Thursday, September 2, 2010

Simplifying Your Life

My iGoogle portal page displays a different WikiHow every day and I was recently impressed by the advice offered in Simplify Your Life.

Here's my own version using their outline.

1.1 Starting out
In my 20's I believed success was measured by the the amount of stuff you owned, the size of your house, the style of your car etc. Luckily by the age of 25 I realized these were all superficial and began a life long process of living simply - owning the minimum of clothing, electronics, real estate etc.

My daughter has embraced these values and at 17 she does not own any designer clothing or trendy "must have" consumer goods. By her own design, her bedroom is a minimalist tatami room with a futon, kotatsu (a low wooden table), and clothes storage.

1.2 Home and family life
When I was in my 20's and had a larger home, I spent all weekend maintaining the home and garden. My belongings owned me, I did not own them. Complexity and quantity bring maintenance burdens, so I did not have free time to just enjoy the world around me and live an examined life.

Today, my only maintenance tasks are keeping indoor plants watered, supporting our seasonal traditions of planting fruits and vegetables, and the basics of keeping a house in good condition.

Our family life is simple. I married the first woman I dated. We've been together for 30 years. We have one child. We gather for dinner together every night (wife, daughter, father in law, me). We visit the Sierra in August. We spend Columbus Day weekend near Mt. Monadnock. On occasion we travel to Japan together. We do not have nor want a vacation home, a boat, an RV, or yearly events that require a significant planning burden.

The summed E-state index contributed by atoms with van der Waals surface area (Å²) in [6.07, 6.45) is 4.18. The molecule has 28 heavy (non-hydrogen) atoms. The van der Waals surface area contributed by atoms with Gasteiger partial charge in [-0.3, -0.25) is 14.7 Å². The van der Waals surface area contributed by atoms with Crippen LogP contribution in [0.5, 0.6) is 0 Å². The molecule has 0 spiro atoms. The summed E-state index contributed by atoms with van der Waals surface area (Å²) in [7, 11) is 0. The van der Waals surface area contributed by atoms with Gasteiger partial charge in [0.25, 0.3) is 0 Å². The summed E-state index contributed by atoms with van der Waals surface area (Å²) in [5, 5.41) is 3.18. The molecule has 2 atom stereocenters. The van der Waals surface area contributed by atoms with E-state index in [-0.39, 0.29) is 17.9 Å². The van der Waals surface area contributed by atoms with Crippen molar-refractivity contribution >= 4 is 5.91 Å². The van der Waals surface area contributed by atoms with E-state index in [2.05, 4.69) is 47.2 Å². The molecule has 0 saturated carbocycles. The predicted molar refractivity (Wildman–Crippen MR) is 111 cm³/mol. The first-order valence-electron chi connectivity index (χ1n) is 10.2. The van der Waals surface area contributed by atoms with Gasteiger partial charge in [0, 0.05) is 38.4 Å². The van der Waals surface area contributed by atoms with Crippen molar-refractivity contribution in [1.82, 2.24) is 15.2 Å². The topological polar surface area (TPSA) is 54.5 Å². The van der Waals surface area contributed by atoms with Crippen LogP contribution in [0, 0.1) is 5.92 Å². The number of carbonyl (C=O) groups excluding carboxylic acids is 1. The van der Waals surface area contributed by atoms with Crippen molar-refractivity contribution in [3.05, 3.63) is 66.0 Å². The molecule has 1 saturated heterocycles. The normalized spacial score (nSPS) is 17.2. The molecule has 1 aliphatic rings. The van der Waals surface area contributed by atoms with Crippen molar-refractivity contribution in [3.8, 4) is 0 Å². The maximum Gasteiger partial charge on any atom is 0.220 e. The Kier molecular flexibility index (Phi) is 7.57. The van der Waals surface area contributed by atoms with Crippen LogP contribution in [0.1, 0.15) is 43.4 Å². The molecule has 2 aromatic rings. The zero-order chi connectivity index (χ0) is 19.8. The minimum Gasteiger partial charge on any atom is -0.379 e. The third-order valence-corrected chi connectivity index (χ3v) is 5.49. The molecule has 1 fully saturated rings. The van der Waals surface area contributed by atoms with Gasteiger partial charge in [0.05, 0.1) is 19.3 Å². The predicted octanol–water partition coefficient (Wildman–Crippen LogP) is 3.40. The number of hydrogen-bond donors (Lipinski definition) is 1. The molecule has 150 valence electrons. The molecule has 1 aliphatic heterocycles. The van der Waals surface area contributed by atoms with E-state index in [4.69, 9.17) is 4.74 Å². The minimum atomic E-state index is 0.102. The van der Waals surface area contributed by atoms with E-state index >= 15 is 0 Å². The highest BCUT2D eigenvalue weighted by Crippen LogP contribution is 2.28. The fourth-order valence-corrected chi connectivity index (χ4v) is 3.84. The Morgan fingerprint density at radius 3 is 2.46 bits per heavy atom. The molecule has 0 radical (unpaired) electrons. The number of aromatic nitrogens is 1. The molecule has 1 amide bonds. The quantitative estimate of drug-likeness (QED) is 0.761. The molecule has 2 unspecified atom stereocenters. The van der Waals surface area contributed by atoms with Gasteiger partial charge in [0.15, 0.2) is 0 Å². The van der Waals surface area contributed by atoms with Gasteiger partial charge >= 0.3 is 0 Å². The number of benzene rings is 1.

My business clothing is all black. My outdoor clothing is red and black. Everything I wear is made by just a few manufacturers - Arcteryx, Vegetarian Shoes, and Injinji. On average, my clothes last 5 years.

Our foods are all simple vegetables - no meat, no eggs, no dairy. We rarely eat out.

1.3 Finances
We live in small home without a mortgage. We avoid consumer debt. We save as much as we can.

1.4 Work
In each of my jobs, I have strong direct reports with very little turnover. We all work hard to put governance processes in place that minimize conflict and simplify resource allocation.

I try to minimize travel. 2009-2010 required a day or two per month in Washington to support ARRA/HITECH efforts, but in general I try to avoid airports.

My workday routine is a morning walk with my wife, followed by a BIDMC/Harvard time from 8am-6p, followed by a family dinner, followed by writing in the evening - it's generally very predictable.

1.5 Technology and Communications
I own a Blackberry Bold 9700 and a MacBook Air - no other technologies or gadgets to maintain and support.

1.6 Personal health and well being
As a vegan for 10 years, I've been able to keep my body mass index at 20. My seasonal activities - hiking, biking, kayaking, skiing, and climbing keep me exercising outdoors. Avoiding caffeine keeps my mood even.

1.7 Time spent with others
Morning walks with my wife, winter hiking with my friends, and multiple visits to my parents in California ensure I'm always sharing my thoughts, feelings, and fears with others.

Having lived many lifestyles as an adult - from Silicon valley entrepreneur to winemaker to doctor, I can say that the journey is truly more important than the destination. Living simply along the journey enables you to savor the details of existence along the way.